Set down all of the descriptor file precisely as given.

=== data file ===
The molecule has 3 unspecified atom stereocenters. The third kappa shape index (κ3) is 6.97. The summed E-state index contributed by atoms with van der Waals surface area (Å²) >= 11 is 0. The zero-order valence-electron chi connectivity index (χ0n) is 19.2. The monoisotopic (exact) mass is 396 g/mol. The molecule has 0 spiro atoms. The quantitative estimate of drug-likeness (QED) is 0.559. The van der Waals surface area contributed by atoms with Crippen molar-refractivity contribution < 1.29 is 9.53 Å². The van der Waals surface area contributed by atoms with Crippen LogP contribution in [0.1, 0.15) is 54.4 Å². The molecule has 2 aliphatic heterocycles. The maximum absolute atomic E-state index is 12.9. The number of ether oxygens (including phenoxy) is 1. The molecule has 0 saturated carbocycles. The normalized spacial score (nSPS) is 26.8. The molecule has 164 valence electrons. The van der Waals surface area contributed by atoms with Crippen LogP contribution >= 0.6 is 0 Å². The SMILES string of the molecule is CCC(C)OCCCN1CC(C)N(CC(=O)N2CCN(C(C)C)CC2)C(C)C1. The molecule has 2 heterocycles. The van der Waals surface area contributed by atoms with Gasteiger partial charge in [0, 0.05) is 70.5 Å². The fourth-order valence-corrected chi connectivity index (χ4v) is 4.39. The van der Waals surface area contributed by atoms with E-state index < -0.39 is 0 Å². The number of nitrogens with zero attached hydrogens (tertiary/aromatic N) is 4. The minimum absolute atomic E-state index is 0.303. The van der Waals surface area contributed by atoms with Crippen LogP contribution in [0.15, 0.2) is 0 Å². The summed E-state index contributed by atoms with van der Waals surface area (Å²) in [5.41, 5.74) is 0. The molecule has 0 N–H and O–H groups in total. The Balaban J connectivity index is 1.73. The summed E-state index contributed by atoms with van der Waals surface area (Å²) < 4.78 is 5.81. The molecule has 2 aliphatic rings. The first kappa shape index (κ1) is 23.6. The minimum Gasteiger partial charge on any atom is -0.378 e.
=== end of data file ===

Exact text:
The molecule has 3 unspecified atom stereocenters. The third kappa shape index (κ3) is 6.97. The summed E-state index contributed by atoms with van der Waals surface area (Å²) >= 11 is 0. The zero-order valence-electron chi connectivity index (χ0n) is 19.2. The monoisotopic (exact) mass is 396 g/mol. The molecule has 0 spiro atoms. The quantitative estimate of drug-likeness (QED) is 0.559. The van der Waals surface area contributed by atoms with Crippen molar-refractivity contribution < 1.29 is 9.53 Å². The van der Waals surface area contributed by atoms with Crippen LogP contribution in [0.1, 0.15) is 54.4 Å². The molecule has 2 aliphatic heterocycles. The maximum absolute atomic E-state index is 12.9. The number of ether oxygens (including phenoxy) is 1. The molecule has 0 saturated carbocycles. The normalized spacial score (nSPS) is 26.8. The molecule has 164 valence electrons. The van der Waals surface area contributed by atoms with Crippen LogP contribution >= 0.6 is 0 Å². The SMILES string of the molecule is CCC(C)OCCCN1CC(C)N(CC(=O)N2CCN(C(C)C)CC2)C(C)C1. The molecule has 2 heterocycles. The van der Waals surface area contributed by atoms with Gasteiger partial charge in [0, 0.05) is 70.5 Å². The fourth-order valence-corrected chi connectivity index (χ4v) is 4.39. The van der Waals surface area contributed by atoms with E-state index < -0.39 is 0 Å². The number of nitrogens with zero attached hydrogens (tertiary/aromatic N) is 4. The minimum absolute atomic E-state index is 0.303. The van der Waals surface area contributed by atoms with Crippen LogP contribution in [0.15, 0.2) is 0 Å². The summed E-state index contributed by atoms with van der Waals surface area (Å²) in [5.41, 5.74) is 0. The molecule has 0 N–H and O–H groups in total. The Balaban J connectivity index is 1.73. The summed E-state index contributed by atoms with van der Waals surface area (Å²) < 4.78 is 5.81. The molecule has 2 aliphatic rings. The first kappa shape index (κ1) is 23.6. The minimum Gasteiger partial charge on any atom is -0.378 e.